The counterrevolutionary uprising is being masterminded by the Consejo Nacional Democr·tico (National Democratic Council, CONALDE) which brings together the prefectures and civic committees of Santa Cruz, Beni, Pando, Tarija, and the city of Sucre. These forces are determined either to drive Morales and the MAS government from power, or else to secede from Bolivia, taking nearly all the country's gas and oil reserves, and the richest agricultural land, with them.The supposed "crime" of Morales is to propose reforms in the way that the oil and gas revenues are spent to benefit the poor and the indigenous communities and in the grossly unequal land distribution. But even the threat of reform - backed by multiple democratic mandates  is enough to drive the country's bourgeois oligarchy to counterrevolution.Their strategy in the face of repeated electoral defeats, the last being the recall referendum in which Morales was supported by 68 per cent of the electorate, is either to cause such chaos that the army high command can be persuaded to step in and remove Morales or to actually secede, hoping that they army will refuse to crush them and the unarmed masses will not be able to overthrow them in their provinces.So Podemos and the civic committees and governors have established dual power in the country with most of the departments of Santa Cruz, Tarija, Beni, and Pando, and urban areas of Chuquisca, particularly the departmental capital of Sucre, in their hands. Their leaders now talk openly of secession and civil war.Yet Morales and his government have delayed and delayed declaring a state of emergency and ordered the police and army, even whilst under violent attack, not to open fire. "We are not going to declare a state of emergency," stated Vice-Minister of Social Movements, Sacha Llorenti. "We are not going to succumb to the provocation." Such talk is cowardly nonsense. What is going on in Santa Cruz, Beni, Tarija and Pando is not a just provocation but a step by step seizure of the machinery of government in these provinces, a de facto secession and, as many of them now say openly, a civil war.

Only after an ambush by gunmen in Cobija, in Pando province, on 11 September, in which at least a dozen unarmed peasants died, has Morales finally declared a state of emergency there and ordered the arrest of the governor, Leopoldo Fern·ndez. One day earlier, he expelled the US ambassador, Phillip Goldberg. This was a long overdue action since the US embassy has throughout been a centre for organising the right wing offensive. Starting on 25 August, Goldberg in person held a series of private meetings with the chiefs of the secessionist movements in the Media Luna, the half-moon of western lowland provinces that contain the country's natural resources but only a minority of its population. The position of the Bolivian armed forces, more specifically its High Command, has hitherto been neutral between the government and the rebellious prefects, though the violent assaults on soldiers and policemen by the fascist youth leagues have been serious. Only a statement from the Venezuelan President, Hugo Chavez, that he would give military support to Morales if there were moves to overthrow him, finally provoked the Commander in Chief, General Luis Trigo, to make a statement, emphasising that no external forces would be allowed to intervene on Bolivian soil.He then added, ìWe warn that we will not any more tolerate the actions of violent radical groups that are only leading to confrontation between Bolivians, causing pain and mourning among brothers, and preying against national security." He added that the mobilisation of troops, material and military equipment was strictly due to the carrying out of military operations to ensure internal order and will not be used against the people. Only in extreme cases will troops be employed to ensure internal order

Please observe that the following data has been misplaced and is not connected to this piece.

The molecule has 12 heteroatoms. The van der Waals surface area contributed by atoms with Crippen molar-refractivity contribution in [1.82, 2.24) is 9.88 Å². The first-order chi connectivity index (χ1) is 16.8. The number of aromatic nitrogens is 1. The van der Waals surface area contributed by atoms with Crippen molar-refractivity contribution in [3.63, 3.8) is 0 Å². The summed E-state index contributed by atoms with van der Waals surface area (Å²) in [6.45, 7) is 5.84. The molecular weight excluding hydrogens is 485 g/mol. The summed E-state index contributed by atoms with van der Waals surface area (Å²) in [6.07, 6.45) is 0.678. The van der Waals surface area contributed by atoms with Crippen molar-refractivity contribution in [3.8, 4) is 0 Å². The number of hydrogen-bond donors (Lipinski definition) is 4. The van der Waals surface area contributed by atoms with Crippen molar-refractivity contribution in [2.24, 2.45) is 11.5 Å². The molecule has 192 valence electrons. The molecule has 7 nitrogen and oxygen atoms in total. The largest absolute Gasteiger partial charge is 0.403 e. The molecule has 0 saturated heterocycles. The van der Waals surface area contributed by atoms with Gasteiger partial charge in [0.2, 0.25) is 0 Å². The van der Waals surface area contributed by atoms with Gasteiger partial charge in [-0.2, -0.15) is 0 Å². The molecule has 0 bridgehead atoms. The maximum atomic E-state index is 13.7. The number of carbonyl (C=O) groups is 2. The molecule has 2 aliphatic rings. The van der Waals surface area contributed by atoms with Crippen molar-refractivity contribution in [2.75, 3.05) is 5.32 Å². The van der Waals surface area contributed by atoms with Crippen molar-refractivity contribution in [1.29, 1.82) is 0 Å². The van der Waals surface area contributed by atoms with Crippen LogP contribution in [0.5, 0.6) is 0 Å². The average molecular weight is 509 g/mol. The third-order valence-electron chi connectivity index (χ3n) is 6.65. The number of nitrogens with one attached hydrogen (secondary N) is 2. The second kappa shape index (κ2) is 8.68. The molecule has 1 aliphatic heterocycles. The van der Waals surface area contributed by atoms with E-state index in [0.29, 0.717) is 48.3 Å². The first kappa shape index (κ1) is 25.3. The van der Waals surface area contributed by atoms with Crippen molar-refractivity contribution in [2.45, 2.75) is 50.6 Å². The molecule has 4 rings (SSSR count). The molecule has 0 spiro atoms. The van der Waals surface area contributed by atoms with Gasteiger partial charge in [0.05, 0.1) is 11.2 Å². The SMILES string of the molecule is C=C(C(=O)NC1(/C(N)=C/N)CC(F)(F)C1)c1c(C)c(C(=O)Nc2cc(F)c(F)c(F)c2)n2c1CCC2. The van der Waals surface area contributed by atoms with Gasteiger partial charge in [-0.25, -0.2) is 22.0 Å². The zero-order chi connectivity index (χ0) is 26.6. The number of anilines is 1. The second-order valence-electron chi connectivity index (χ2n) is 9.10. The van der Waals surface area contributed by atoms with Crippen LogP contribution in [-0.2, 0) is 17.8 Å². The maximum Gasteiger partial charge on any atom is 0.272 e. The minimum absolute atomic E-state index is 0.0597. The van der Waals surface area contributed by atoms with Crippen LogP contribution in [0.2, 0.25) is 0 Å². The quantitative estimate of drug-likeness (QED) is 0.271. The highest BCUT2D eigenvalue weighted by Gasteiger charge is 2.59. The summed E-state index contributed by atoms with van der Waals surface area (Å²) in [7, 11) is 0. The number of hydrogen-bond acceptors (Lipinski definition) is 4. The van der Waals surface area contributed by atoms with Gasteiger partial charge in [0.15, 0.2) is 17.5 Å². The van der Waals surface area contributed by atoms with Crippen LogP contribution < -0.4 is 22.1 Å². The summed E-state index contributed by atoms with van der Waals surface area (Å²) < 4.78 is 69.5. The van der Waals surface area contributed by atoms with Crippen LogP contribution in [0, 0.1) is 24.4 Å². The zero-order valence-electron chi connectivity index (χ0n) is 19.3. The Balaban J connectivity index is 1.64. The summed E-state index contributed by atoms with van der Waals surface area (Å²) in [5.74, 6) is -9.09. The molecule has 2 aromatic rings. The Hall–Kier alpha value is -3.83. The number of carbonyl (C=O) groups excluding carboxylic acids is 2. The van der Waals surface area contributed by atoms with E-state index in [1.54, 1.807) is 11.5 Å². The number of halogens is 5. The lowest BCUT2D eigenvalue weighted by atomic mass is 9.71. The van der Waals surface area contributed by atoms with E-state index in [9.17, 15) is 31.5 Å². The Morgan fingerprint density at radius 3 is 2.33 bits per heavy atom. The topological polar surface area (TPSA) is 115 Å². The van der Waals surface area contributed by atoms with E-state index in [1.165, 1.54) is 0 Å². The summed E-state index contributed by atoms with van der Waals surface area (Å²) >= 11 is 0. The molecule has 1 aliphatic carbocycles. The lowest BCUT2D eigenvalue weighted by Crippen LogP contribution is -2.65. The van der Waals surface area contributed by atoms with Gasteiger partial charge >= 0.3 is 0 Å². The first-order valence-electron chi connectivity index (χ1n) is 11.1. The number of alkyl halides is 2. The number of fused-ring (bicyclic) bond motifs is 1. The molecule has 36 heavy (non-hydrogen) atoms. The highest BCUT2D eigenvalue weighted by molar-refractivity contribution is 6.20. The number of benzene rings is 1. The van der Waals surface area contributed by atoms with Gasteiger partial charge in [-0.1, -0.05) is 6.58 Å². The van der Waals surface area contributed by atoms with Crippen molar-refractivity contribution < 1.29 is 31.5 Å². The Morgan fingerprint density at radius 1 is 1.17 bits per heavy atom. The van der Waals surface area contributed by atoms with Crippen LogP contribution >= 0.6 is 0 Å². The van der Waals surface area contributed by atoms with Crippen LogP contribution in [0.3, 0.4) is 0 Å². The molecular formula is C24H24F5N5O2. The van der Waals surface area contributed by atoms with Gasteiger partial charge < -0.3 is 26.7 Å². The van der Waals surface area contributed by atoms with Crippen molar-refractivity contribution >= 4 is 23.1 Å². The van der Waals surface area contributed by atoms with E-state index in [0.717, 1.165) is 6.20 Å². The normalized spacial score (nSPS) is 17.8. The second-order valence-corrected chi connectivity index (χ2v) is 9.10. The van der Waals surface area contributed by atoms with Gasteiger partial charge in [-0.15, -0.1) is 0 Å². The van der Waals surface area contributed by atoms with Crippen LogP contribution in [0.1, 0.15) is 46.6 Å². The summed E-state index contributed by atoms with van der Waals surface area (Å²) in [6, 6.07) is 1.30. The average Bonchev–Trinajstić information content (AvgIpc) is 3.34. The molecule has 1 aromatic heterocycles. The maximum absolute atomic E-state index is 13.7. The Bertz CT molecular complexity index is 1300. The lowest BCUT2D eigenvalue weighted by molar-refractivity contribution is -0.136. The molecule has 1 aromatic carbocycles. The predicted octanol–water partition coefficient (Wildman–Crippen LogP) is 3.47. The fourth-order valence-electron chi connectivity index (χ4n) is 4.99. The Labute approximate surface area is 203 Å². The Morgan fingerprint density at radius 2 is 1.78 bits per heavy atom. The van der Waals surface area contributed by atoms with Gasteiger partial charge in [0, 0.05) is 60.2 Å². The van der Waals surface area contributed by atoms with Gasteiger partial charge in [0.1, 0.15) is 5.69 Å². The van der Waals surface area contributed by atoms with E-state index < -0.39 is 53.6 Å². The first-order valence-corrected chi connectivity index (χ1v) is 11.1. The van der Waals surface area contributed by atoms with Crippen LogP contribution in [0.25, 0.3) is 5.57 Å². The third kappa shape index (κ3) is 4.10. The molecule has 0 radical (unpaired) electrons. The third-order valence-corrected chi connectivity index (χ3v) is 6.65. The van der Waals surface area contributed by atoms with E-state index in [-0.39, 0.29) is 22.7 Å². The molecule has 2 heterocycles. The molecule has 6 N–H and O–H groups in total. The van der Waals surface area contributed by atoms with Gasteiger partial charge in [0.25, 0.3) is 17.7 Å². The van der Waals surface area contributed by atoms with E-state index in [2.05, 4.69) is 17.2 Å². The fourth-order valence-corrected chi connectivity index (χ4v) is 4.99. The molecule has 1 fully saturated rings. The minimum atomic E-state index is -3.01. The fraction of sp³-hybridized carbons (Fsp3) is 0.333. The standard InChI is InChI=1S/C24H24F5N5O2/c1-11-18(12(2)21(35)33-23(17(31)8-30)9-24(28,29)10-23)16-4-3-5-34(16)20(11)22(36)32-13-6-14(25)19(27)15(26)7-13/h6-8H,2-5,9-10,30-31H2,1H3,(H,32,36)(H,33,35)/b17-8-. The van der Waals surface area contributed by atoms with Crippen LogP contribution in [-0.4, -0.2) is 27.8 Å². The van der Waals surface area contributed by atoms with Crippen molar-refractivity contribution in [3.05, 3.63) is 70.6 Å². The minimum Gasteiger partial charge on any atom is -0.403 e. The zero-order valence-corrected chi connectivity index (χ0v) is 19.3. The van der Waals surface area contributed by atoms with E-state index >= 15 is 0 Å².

All this is, however, too little and too late. The Morales government is effectively leaving the indigenous and peasant movements and the trade unions of the seceding provinces to face the fascist mobs unarmed, without even the assistance of the state forces. Worse, it seems the government is even urging the popular movement not to mobilise for fear of "provoking" the fascists.

Morales' entire policy is to continue to offer negotiations to the Right and to call yet further referendums in the belief that democratic mandates will eventually win them or their supporters over. This is nonsense. Such delaying and evident weakness encourages their defiance. They have declared a civil war against the popular majority. The only thing to do now is to win that civil war, to crush the Right and impose at least the reforms the masses have been calling for five years or more.